From top: Minister for Communications, Climate Action and Environment Eamon Ryan; Minister for Foreign Affairs Trade Simon Coveney; Tanaiste Leo Varadkar and Taoiseach Micheal Martin.
Government Buildings, Dublin 2.
A media briefing on the publication of the government’s 2020 Brexit Readiness Action Plan ahead of the end of the ‘Transition Period’ on December 31 and building on earlier Action Plans of December 2018 and July 2019.
Action plan here.
European Commission President Ursula von der Leyen has announced that Mairead McGuinness is to be Ireland’s new European Commissioner.
She will take over the Financial Services, Financial Stability and Capital Markets Union portfolio.
Former Latvian prime minister Valdis Dombrovskis has been given the Trade portfolio, left vacant following the resignation of Phil Hogan….
EC President names McGuinness as Ireland’s commissioner (RTÉ)
Minister for Finance Paschal Donohoe
Government Buildings. Dublin 2.
Minister for Finance Paschal Donohoe announced that tax revenues were down 18.6% – or €983 million – compared to July last year. ..
Further to yesterday’s EU €750 billion coronavirus bailout….
[pro-Brexit] Euro Guido writes:
Ireland, with 1% of the EU’s population, is going to be the fifth biggest contributor to the EU bailout…
Yesterday: Make Out Like Bandits
There you go now.
Dutch Prime Minister Mark Rutte, center with French President Emmanuel Macron, right, and Taoiseach Micheal Martin, left, during a round table meeting at an EU summit in Brussels, Belgium yesterday
The €750 billion deal was sealed after intense negotiation that saw a threats of a French walkout and a Hungarian veto – and fierce opposition from the Netherlands and Austria to too generous a package.
Summit chairman Charles Michel tweeted “Deal” shortly after the 27 leaders finally reached agreement at a plenary session.
“This agreement sends a concrete signal that Europe is a force for action,” Mr Michel said at a dawn news conference.
Was the miniature defiant tricolour really necessary?
EU reaches deal on post-pandemic recovery package (RTÉ)
The 27-member bloc is expected to give outline approval to leisure or business travel from tomorrow to 14 countries beyond its borders when they vote on the list, the diplomats said.
The countries are Algeria, Australia, Canada, Georgia, Japan, Montenegro, Morocco, New Zealand, Rwanda, Serbia, South Korea, Thailand, Tunisia and Uruguay, they said.
Russia and Brazil, along with the United States, are among countries that do not make the initial “safe list”.
The vote is aimed at supporting the EU travel industry and tourist destinations, particularly countries in southern Europe hardest hit by the Covid-19 pandemic.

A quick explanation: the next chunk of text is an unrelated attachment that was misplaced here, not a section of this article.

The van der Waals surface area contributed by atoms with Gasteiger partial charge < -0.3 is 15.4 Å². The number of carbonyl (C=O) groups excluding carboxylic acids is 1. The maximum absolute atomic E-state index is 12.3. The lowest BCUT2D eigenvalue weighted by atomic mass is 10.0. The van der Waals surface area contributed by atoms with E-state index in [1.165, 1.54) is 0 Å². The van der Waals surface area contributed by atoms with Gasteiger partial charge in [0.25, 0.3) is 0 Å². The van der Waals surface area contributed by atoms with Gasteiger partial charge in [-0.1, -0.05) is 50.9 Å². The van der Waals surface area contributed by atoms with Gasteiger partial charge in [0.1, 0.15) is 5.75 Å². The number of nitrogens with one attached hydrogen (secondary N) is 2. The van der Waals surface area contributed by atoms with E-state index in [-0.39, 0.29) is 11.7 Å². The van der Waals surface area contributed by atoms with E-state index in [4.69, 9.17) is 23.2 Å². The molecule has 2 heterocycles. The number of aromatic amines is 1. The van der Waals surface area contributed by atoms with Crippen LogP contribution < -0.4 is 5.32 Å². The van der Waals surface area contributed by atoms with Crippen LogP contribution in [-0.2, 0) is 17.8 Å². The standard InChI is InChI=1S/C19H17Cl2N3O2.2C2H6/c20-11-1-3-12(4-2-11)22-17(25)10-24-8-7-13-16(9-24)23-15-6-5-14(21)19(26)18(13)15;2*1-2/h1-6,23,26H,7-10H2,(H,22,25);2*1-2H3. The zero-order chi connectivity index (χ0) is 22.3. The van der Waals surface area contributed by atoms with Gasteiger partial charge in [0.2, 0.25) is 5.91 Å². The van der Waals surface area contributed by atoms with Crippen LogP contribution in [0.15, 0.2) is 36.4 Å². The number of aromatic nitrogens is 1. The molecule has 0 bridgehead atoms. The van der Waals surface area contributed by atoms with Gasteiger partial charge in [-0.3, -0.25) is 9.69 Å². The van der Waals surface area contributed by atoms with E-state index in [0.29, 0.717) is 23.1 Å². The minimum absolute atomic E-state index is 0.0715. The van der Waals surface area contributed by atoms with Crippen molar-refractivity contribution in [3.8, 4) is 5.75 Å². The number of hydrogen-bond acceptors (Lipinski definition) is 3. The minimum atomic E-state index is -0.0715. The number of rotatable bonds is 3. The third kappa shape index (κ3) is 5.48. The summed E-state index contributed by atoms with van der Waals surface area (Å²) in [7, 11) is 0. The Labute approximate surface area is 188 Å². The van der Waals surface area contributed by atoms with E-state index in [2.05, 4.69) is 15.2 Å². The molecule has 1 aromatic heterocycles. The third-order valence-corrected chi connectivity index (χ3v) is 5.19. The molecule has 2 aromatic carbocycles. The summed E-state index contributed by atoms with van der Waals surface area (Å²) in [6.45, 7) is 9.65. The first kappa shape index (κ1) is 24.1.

Russia, Brazil and USA.
Not political at all.
US reported not on EU ‘safe’ travel list (RTÉ)
Ireland’s EU Commissioner Phil Hogan has confirmed his candidacy to be the next head of the World Trade Organisation.
And finally, monsieur, a wafer-thin mint…
Speaking in Brussels Mr Hogan said: “I’m exploring the option of being a candidate for the director general of the WTO [World Trade Organisation]
“I think there’s an important amount of work to be done to reform the organisation, to make it more effective and efficient, but also to deal with many of the important trade issues that are bedevilling the international community now arising from Covid-19,” he said.
Phil Hogan confirms candidacy to be next head of WTO (RTE)
The European Commission has been urged not to soften its stance on EU rules that would outlaw the export of cyber surveillance tools to despotic regimes worldwide, amid ongoing negotiations between the European Council and Parliament on the new measures.
A coalition of EU human rights organisations have penned a letter to European Commissioner for Trade Phil Hogan, imploring him not to backtrack on the Commission’s original position on the regulation on dual-use goods, which aims to clamp down on exports that can be used in the surveillance of citizens in countries with less than democratic regimes.
Commission urged not to backtrack on EU spyware rules (Euractiv.com)
Pic via Politik
Finance Minister Paschal Donohoe
The Irish Times reports:
Euro zone finance ministers reached a compromise on Thursday to break days of stalemate over how to respond to an economic downturn that threatens to be the worst since the Great Depression in the 1930s.
Under the deal, which amounts to €500 billion in a range of tools, states can borrow from the European Stability Mechanism bailout fund to finance spending needed to overcome the crisis.
…But it dashed the hopes of Italy, Ireland, Spain and six other member states that had called for eurobonds to bring down borrowing costs and send a signal of unity as the continent confronts a health crisis that threatens to become an economic disaster.
Meanwhile, RTÉ reports:
He said it is very possible that Ireland will need to access funds from the European Investment Bank to help fund companies and will consider whether to access the programme to help fund wage subsidy schemes.
It is hoped that it will not need to use the fund from the European Stability Mechanism, he [Finance Minister Paschal Donohoe] added.
He said a new Government in Ireland must have a stable majority but must reflect the hopes and fears of the electorate when they voted.
Euro finance ministers agree €500bn package to address pandemic fallout (Naomi Leary, The Irish Times)
Ireland may need limited access to new EU Covid-19 rescue package, minister says (RTÉ)
Purchased in Donnybrook, Dublin 4.
Six of one half and half a dozen of the other?
We may never know.
Pic by Nick